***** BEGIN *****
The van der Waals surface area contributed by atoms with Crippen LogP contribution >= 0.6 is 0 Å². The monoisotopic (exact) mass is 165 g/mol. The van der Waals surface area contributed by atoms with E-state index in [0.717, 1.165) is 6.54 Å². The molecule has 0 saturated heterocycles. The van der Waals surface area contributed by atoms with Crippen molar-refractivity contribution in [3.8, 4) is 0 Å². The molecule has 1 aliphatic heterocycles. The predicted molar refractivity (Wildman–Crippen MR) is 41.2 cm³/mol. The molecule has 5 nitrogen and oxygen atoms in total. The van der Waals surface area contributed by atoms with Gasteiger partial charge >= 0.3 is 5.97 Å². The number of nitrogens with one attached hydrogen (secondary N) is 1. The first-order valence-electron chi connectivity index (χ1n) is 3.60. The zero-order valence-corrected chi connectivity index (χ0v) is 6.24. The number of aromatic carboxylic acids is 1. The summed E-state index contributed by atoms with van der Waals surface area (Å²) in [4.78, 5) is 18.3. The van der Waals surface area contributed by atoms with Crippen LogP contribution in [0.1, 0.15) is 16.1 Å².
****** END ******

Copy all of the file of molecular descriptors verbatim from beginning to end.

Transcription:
The van der Waals surface area contributed by atoms with Crippen LogP contribution >= 0.6 is 0 Å². The monoisotopic (exact) mass is 165 g/mol. The van der Waals surface area contributed by atoms with E-state index in [0.717, 1.165) is 6.54 Å². The molecule has 0 saturated heterocycles. The van der Waals surface area contributed by atoms with Crippen molar-refractivity contribution in [3.8, 4) is 0 Å². The molecule has 1 aliphatic heterocycles. The predicted molar refractivity (Wildman–Crippen MR) is 41.2 cm³/mol. The molecule has 5 nitrogen and oxygen atoms in total. The van der Waals surface area contributed by atoms with Gasteiger partial charge >= 0.3 is 5.97 Å². The number of nitrogens with one attached hydrogen (secondary N) is 1. The first-order valence-electron chi connectivity index (χ1n) is 3.60. The zero-order valence-corrected chi connectivity index (χ0v) is 6.24. The number of aromatic carboxylic acids is 1. The summed E-state index contributed by atoms with van der Waals surface area (Å²) in [4.78, 5) is 18.3. The van der Waals surface area contributed by atoms with Crippen LogP contribution in [0.1, 0.15) is 16.1 Å².